Trust not fake, but delinquent
Checks by The Gleaner with the Companies Office of Jamaica (COJ) have found that the South West St Andrew Trust, which Prime Minister Andrew Holness on Tuesday declared was unregistered, was in fact registered on May 8, 2012.
However, the Trust, which has as its directors Dr Winston Davidson, Abe Dabdoub, and Sterling Soares, has been delinquent since it has not filed its annual returns since it was established four years ago.
Chief Executive Officer of the COJ Judith Ramlogan told The Gleaner yesterday that her office wrote to the company advising that it had not filed its annual returns.
'Not a real trust'
Holness told his parliamentary colleagues that the South West St Andrew Trust, which received 11.58 acres of government land in South West St Andrew valued at $164 million for $10,000, had not been formally established. The decision to transfer the land from the Factories Corporation of Jamaica to the Trust was made by the previous administration.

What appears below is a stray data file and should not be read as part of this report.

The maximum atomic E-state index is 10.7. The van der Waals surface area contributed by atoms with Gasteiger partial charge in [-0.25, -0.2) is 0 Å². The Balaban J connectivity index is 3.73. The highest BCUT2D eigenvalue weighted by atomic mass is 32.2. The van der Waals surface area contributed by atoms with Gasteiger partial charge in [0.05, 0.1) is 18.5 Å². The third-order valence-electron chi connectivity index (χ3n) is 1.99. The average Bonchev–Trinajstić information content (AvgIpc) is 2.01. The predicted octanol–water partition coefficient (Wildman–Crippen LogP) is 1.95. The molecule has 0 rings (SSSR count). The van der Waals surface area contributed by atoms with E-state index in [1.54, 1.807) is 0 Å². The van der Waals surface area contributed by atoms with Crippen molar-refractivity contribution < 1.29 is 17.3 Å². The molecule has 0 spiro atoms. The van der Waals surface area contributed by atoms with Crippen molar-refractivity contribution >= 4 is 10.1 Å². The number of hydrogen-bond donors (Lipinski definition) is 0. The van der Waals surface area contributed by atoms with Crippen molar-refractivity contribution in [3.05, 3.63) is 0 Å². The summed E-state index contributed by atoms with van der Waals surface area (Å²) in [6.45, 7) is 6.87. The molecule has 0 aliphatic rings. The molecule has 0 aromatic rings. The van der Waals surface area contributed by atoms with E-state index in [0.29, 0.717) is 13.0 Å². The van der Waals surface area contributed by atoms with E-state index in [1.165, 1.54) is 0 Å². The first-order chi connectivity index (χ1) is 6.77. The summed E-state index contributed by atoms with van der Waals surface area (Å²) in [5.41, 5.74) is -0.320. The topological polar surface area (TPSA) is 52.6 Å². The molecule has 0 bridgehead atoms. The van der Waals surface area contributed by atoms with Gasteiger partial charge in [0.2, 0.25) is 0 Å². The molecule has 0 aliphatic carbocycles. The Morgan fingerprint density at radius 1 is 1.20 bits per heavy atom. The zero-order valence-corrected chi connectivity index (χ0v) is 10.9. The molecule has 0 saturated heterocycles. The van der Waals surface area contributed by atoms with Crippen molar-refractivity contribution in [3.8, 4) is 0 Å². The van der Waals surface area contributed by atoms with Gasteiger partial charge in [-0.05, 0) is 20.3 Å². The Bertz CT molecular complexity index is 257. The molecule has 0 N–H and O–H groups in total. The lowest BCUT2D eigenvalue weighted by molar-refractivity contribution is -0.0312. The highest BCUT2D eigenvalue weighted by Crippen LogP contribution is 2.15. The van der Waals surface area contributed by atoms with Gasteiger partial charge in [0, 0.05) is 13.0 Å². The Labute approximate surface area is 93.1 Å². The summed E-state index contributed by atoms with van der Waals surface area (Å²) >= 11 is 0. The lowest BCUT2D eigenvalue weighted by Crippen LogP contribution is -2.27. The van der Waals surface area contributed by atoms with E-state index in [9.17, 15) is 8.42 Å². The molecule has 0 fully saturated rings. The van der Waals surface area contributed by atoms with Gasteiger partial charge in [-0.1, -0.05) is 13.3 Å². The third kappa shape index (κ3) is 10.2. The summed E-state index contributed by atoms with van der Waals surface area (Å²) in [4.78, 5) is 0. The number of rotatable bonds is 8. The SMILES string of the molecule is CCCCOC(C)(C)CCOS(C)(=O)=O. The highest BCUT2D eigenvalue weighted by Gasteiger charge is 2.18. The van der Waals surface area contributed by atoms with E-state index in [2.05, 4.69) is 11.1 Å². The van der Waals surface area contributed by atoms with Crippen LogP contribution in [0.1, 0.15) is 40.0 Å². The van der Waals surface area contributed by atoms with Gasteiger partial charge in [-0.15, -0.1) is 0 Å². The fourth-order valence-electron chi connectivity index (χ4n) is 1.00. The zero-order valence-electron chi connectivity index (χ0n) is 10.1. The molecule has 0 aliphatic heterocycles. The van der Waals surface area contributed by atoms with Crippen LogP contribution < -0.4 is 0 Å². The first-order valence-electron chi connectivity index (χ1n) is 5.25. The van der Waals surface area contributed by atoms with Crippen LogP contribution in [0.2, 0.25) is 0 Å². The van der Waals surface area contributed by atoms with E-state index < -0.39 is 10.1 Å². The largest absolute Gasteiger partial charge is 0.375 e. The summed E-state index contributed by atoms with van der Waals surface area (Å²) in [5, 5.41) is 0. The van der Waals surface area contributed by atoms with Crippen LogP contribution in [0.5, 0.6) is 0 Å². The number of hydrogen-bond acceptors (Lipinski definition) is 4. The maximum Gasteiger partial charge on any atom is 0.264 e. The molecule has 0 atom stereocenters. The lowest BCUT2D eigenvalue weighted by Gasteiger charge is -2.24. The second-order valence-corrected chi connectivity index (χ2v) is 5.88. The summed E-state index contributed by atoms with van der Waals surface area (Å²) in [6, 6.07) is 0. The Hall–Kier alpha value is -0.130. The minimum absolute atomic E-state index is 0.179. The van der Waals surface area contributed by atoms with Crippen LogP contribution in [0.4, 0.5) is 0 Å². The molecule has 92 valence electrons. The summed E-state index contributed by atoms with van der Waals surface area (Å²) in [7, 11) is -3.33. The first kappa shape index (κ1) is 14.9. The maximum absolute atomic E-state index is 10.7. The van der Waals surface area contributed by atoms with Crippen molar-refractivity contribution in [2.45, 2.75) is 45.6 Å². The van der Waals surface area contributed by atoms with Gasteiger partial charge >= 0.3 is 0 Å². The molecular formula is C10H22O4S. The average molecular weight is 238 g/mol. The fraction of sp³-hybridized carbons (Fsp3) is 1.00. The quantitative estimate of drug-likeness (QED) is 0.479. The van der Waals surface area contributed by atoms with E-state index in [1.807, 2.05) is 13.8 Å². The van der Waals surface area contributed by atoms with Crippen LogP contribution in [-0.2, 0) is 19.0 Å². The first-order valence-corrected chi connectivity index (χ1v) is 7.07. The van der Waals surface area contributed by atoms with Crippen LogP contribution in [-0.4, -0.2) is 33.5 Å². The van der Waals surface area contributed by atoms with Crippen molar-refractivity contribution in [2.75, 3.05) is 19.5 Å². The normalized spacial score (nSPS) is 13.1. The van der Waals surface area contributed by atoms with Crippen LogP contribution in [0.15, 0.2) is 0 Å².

He added that the Trust had not yet paid the $10,000 for the property.
The prime minister said a preliminary review of the transaction by the attorney general, as requested by the auditor general, had revealed that the entity was "not a real trust".
At the same time, a release from the opposition People's National Party (PNP) yesterday said the Trust was formed as a non-profit organisation for the promotion of art, charity, sports, and community development. Its articles of incorporation said it was set up to carry on business solely in the interest and for the benefit of the people of South West St Andrew. Responding to a claim by Holness that the entity had no Trust deed, the PNP argued that it was not necessary for the Trust to properly discharge its functions as a non-profit organisation and as permitted by its articles of association.
"An initial enquiry was made to the Ministry of Industry, Investment and Commerce for the removal of 'Limited' from its name. This is a prerequisite for registration as a charity. This application is not completed," the PNP said in its release.
It said that no application has been made for charitable status as yet primarily because based on current activities, that status is not yet needed. The Gleaner was able to make contact with one of the directors, Abe Dabdoub. While he did not want to go on record with his response to the claim by the prime minister, he said that his lawyer would confirm whether the firm was registered.